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List of 9 PM Articles
List of 9 PM Articles
- World Economic Forum: Need for ‘the Great Reset’ of capitalism
- Reasons for increasing Palk Bay fishing conflict
- Need for New 4-tier Regulations for NBFCs
- COVID Vaccine and Science, Technology, and Innovation Policy (STIP), 2020
Source: Indian Express
GS-2: Important International Institutions, agencies, and fora – their Structure, Mandate
Synopsis: WEF’s executive chairman Klaus Schwab is advocating for rearrangement of the global order through “The Great Reset”. India should also take this development seriously and try to limit the potential implications of this possible global reset.
- The WEF’s (World Economic Forum) online Summit began recently. Its physical meeting is scheduled to take place in Singapore in June 2021. It is only the second time after 2002 that Davos annual meeting is taking place outside Davos.
- Choosing Singapore instead of any European or American city is a symbol of shifting focus on Asia.
- In this context, the World Economic Forum’s initiative for “The Great Reset” has gained attention.
- In this article, we will discuss what is “Great Reset” and what are the key changes suggested by the “Great Reset” initiative, and how India should plan for it?
What is “The Great Reset”?
- The concept has been given by the founder and executive chairman of the WEF- Klaus Schwab.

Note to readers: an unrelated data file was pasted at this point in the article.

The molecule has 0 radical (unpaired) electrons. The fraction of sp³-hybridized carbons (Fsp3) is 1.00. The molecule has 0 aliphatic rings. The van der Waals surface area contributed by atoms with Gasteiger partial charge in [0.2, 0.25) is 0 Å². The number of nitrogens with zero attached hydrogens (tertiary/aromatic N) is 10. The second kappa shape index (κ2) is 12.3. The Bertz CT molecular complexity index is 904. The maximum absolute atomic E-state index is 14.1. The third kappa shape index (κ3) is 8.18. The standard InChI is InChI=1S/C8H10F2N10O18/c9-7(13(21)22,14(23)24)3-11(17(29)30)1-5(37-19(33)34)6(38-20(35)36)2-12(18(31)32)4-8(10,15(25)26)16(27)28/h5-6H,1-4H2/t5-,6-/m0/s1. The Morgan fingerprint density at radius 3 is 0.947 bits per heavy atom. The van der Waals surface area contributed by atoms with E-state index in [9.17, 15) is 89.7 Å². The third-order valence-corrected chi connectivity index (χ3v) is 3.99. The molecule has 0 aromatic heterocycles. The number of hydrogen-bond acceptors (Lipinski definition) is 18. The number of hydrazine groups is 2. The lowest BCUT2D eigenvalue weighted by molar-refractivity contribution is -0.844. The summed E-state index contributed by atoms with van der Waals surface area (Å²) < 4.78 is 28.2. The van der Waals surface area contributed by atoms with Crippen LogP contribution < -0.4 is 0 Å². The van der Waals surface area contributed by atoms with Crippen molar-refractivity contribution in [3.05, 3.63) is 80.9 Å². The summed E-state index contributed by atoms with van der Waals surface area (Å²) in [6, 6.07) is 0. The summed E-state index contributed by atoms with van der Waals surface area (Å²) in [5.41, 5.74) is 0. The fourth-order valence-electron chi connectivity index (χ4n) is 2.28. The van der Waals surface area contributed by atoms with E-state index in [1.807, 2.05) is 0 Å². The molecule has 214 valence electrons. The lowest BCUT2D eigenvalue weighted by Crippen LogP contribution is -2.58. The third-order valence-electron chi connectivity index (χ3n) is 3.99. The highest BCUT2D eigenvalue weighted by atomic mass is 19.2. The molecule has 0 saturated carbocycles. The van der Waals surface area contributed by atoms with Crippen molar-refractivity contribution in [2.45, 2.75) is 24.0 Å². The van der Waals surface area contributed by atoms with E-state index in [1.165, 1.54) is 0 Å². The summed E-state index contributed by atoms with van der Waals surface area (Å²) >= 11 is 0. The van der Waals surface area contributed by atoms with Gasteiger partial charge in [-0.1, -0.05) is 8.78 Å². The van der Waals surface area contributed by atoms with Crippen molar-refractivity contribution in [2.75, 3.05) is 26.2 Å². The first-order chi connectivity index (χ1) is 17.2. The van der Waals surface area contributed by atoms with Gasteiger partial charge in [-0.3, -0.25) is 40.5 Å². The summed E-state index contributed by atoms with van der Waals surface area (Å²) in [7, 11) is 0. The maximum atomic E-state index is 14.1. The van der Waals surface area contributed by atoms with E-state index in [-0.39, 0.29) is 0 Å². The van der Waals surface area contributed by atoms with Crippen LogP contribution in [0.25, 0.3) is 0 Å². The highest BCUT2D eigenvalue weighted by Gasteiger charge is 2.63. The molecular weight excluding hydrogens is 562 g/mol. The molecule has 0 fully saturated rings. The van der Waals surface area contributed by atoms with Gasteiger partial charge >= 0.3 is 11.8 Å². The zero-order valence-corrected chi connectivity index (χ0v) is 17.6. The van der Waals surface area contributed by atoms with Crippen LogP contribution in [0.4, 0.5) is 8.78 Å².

- The concept is developed, based on the assessment that the world economy is in deep trouble. Events like the pandemic, ongoing technological revolution, impacts of climate change have further worsened the global situation.
- Hence, the concept of “The Great Reset” suggests, there is an urgent need to reform global societies and economies. Reforms should be brought into every industry of the world and every country should participate in it.
- This initiative will mainly focus on reforming market-led Capitalism into stakeholder capitalism. Which will be focussed on ensuring equality and sustainability.
Why the “Great Reset” initiative is a step in the right direction?
Firstly, economic reforms like deregulation and globalization reduced barriers to capital movement within the countries. Now it is being challenged even in a country like the US.
Secondly, US and EU countries failed in dealing with the COVID pandemic and its economic impacts. Whereas Asian Countries handled it effectively. It magnifies the failure of the Capitalism model of these countries.
How focus areas of The Great Reset’ are relevant for the present world?
The agenda of The Great Reset focuses on many key issues faced by the world today. Three important themes among them are,